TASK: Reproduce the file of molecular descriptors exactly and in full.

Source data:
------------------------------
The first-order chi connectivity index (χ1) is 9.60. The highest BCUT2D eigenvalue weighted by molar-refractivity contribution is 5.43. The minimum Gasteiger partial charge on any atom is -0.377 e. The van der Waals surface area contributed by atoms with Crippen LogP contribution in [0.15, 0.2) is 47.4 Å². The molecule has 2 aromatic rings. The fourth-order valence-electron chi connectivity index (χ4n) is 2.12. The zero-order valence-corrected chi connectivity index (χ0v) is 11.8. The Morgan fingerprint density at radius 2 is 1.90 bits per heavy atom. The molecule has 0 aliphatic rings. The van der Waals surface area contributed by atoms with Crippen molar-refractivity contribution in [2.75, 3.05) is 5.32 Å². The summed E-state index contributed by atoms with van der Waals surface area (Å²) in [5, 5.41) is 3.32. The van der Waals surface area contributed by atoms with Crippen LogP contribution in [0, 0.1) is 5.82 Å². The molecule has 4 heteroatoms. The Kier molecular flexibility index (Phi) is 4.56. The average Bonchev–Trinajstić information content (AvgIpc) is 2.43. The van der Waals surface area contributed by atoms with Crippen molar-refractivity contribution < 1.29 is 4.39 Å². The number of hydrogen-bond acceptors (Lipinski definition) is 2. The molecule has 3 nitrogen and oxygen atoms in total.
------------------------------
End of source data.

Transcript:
The first-order chi connectivity index (χ1) is 9.60. The highest BCUT2D eigenvalue weighted by molar-refractivity contribution is 5.43. The minimum Gasteiger partial charge on any atom is -0.377 e. The van der Waals surface area contributed by atoms with Crippen LogP contribution in [0.15, 0.2) is 47.4 Å². The molecule has 2 aromatic rings. The fourth-order valence-electron chi connectivity index (χ4n) is 2.12. The zero-order valence-corrected chi connectivity index (χ0v) is 11.8. The Morgan fingerprint density at radius 2 is 1.90 bits per heavy atom. The molecule has 0 aliphatic rings. The van der Waals surface area contributed by atoms with Crippen molar-refractivity contribution in [2.75, 3.05) is 5.32 Å². The summed E-state index contributed by atoms with van der Waals surface area (Å²) in [5, 5.41) is 3.32. The van der Waals surface area contributed by atoms with Crippen LogP contribution in [0, 0.1) is 5.82 Å². The molecule has 4 heteroatoms. The Kier molecular flexibility index (Phi) is 4.56. The average Bonchev–Trinajstić information content (AvgIpc) is 2.43. The van der Waals surface area contributed by atoms with Crippen molar-refractivity contribution < 1.29 is 4.39 Å². The number of hydrogen-bond acceptors (Lipinski definition) is 2. The molecule has 3 nitrogen and oxygen atoms in total.